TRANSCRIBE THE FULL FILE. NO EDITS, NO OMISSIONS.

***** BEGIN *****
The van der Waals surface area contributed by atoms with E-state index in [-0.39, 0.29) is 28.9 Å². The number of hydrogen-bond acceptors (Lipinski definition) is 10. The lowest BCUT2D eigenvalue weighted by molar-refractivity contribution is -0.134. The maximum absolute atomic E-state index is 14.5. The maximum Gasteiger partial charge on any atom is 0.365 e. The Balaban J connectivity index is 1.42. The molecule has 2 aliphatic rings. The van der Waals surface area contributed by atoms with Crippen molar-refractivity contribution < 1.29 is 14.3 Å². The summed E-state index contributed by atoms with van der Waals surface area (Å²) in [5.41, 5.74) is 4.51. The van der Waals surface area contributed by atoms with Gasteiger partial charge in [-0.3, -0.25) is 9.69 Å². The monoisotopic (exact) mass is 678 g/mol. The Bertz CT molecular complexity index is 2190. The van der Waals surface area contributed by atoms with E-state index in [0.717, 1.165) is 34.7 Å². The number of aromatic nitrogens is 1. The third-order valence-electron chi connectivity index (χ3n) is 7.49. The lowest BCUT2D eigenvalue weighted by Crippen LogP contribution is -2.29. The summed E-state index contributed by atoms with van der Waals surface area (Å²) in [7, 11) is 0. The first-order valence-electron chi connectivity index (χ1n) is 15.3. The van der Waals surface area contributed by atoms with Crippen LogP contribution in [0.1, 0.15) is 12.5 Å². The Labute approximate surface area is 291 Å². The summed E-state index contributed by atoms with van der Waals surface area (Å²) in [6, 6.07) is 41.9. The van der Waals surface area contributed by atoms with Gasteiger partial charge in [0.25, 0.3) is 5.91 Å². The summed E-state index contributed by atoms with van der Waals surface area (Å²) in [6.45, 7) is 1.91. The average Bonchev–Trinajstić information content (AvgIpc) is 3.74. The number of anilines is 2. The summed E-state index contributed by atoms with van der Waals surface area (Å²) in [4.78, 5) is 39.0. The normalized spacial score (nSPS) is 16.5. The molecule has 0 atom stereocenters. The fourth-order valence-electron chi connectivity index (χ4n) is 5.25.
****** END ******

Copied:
The van der Waals surface area contributed by atoms with E-state index in [-0.39, 0.29) is 28.9 Å². The number of hydrogen-bond acceptors (Lipinski definition) is 10. The lowest BCUT2D eigenvalue weighted by molar-refractivity contribution is -0.134. The maximum absolute atomic E-state index is 14.5. The maximum Gasteiger partial charge on any atom is 0.365 e. The Balaban J connectivity index is 1.42. The molecule has 2 aliphatic rings. The van der Waals surface area contributed by atoms with Crippen molar-refractivity contribution < 1.29 is 14.3 Å². The summed E-state index contributed by atoms with van der Waals surface area (Å²) in [5.41, 5.74) is 4.51. The van der Waals surface area contributed by atoms with Gasteiger partial charge in [-0.3, -0.25) is 9.69 Å². The monoisotopic (exact) mass is 678 g/mol. The Bertz CT molecular complexity index is 2190. The van der Waals surface area contributed by atoms with E-state index in [0.717, 1.165) is 34.7 Å². The number of aromatic nitrogens is 1. The third-order valence-electron chi connectivity index (χ3n) is 7.49. The lowest BCUT2D eigenvalue weighted by Crippen LogP contribution is -2.29. The summed E-state index contributed by atoms with van der Waals surface area (Å²) in [7, 11) is 0. The first-order valence-electron chi connectivity index (χ1n) is 15.3. The van der Waals surface area contributed by atoms with Crippen LogP contribution in [0.1, 0.15) is 12.5 Å². The Labute approximate surface area is 291 Å². The summed E-state index contributed by atoms with van der Waals surface area (Å²) in [6, 6.07) is 41.9. The van der Waals surface area contributed by atoms with Gasteiger partial charge in [0.25, 0.3) is 5.91 Å². The summed E-state index contributed by atoms with van der Waals surface area (Å²) in [6.45, 7) is 1.91. The average Bonchev–Trinajstić information content (AvgIpc) is 3.74. The number of anilines is 2. The summed E-state index contributed by atoms with van der Waals surface area (Å²) in [4.78, 5) is 39.0. The normalized spacial score (nSPS) is 16.5. The molecule has 0 atom stereocenters. The fourth-order valence-electron chi connectivity index (χ4n) is 5.25.